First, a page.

V. S. Ramachandran. The Tell-Tale Brain: Unlocking the Mystery of Human Nature. William Heinemann, 2011. -- Reviewed by Peter Rogerson.

Ramachandran, who is Director of the Center for the Brain at the University of California, San Diego, here continues his study of extraordinary cases in neurology which he began in Phantoms in the Brain. Here he covers in additional detail topics such as synesthesia, phantom limbs and the strange effects of various brain injuries caused by both strokes and injuries, as well as studies on autism. These show how much of our perception of the world is generated internally, and that indeed all our perceptions may be regarded as hallucinations informed by the information provided by the scenes.

These sort of syndromes, and perhaps others that have never come to medical attention may well give some clues as to what is going on in anomalous personal experiences. An example of this is provided by Ramachandran's study of mirror neurones, which showed that people might feel their phantom limb being touched when they watched someone else's limb being touched, and that this effect could be replicated in someone with a normal limb, if the limb is anaesthetised.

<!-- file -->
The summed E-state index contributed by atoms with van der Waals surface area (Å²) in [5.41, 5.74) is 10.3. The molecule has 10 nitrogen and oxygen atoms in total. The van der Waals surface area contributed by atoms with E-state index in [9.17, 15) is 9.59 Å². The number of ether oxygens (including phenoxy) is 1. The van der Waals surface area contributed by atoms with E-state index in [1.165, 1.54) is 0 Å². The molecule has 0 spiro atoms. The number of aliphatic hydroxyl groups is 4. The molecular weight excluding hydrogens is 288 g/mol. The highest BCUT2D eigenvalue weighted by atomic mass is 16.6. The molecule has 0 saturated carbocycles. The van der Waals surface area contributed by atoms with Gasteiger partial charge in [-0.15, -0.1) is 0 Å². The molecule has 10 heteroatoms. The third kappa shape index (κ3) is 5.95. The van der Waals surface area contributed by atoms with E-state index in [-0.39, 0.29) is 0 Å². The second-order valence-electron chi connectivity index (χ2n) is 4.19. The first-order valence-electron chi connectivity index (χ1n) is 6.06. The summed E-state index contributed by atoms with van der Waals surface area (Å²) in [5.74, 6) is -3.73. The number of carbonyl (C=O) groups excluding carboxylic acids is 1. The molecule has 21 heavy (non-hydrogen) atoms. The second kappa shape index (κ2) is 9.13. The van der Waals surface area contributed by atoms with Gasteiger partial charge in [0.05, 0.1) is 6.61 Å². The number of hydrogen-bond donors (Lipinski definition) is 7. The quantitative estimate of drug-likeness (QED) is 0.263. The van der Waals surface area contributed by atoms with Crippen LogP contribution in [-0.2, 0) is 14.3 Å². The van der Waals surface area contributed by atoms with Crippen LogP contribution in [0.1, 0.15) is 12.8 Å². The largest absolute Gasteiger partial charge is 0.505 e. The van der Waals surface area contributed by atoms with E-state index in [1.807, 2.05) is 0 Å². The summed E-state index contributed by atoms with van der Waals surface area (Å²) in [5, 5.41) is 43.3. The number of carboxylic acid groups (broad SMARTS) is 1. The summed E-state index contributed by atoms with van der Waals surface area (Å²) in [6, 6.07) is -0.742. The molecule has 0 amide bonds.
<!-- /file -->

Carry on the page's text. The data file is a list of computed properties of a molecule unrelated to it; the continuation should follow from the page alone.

From this he concluded that mirror neurones are constantly activated, but their effects are normally repressed by information coming from the body. When this information is cut off by amputation or anaesthetic, the boundaries between the self and the other begin to disappear. This effect tends to validate the claims by early students of hypnotism that some hypnotised subjects could experience community of sensation, in this case we might assume that the hypnotic suggestion acts to disinhibit mirror neurones. Some of the phenomena of conditions like latah in which people imitate the movements of others may also have a similar cause.

The author also suggests that mirror neurones may play a role in folie a deux, and one might wonder if they are not also involved in cases of "mass hysteria" and "collective hallucination" and perhaps a wide range of apparently collectively experienced anomalous phenomena.

The author suggests that the ranges of pathologies, quasi-pathologies and benign differences may give important clues to the development of human consciousness, and suggests that we should emphasise more the difference between humans and other animals, and not just concentrate on the similarities. He also devotes a significant discussion on the psychology of art and aesthetics.